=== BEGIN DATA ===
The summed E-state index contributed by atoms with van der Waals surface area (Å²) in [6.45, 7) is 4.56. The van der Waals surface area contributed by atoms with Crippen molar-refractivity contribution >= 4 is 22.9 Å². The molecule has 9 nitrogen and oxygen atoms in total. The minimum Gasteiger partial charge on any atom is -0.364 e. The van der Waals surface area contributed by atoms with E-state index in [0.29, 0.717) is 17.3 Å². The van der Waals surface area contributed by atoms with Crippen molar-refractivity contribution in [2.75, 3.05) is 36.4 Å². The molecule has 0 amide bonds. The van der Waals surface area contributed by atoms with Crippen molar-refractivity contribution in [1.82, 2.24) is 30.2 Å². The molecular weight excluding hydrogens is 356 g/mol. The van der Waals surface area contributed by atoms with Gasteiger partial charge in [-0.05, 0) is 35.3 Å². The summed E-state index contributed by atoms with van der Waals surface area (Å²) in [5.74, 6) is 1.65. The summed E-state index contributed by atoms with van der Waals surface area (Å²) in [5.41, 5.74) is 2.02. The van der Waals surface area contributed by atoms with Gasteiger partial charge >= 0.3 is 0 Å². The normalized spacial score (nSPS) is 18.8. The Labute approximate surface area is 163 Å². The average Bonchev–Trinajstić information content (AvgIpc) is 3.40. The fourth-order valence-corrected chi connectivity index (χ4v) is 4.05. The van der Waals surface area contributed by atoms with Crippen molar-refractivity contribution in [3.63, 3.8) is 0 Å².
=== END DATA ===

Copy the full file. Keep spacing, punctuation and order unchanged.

The summed E-state index contributed by atoms with van der Waals surface area (Å²) in [6.45, 7) is 4.56. The van der Waals surface area contributed by atoms with Crippen molar-refractivity contribution >= 4 is 22.9 Å². The molecule has 9 nitrogen and oxygen atoms in total. The minimum Gasteiger partial charge on any atom is -0.364 e. The van der Waals surface area contributed by atoms with E-state index in [0.29, 0.717) is 17.3 Å². The van der Waals surface area contributed by atoms with Crippen molar-refractivity contribution in [2.75, 3.05) is 36.4 Å². The molecule has 0 amide bonds. The van der Waals surface area contributed by atoms with Crippen molar-refractivity contribution in [1.82, 2.24) is 30.2 Å². The molecular weight excluding hydrogens is 356 g/mol. The van der Waals surface area contributed by atoms with Gasteiger partial charge in [-0.05, 0) is 35.3 Å². The summed E-state index contributed by atoms with van der Waals surface area (Å²) in [5.74, 6) is 1.65. The summed E-state index contributed by atoms with van der Waals surface area (Å²) in [5.41, 5.74) is 2.02. The van der Waals surface area contributed by atoms with Gasteiger partial charge >= 0.3 is 0 Å². The normalized spacial score (nSPS) is 18.8. The Labute approximate surface area is 163 Å². The average Bonchev–Trinajstić information content (AvgIpc) is 3.40. The fourth-order valence-corrected chi connectivity index (χ4v) is 4.05. The van der Waals surface area contributed by atoms with Crippen molar-refractivity contribution in [3.63, 3.8) is 0 Å².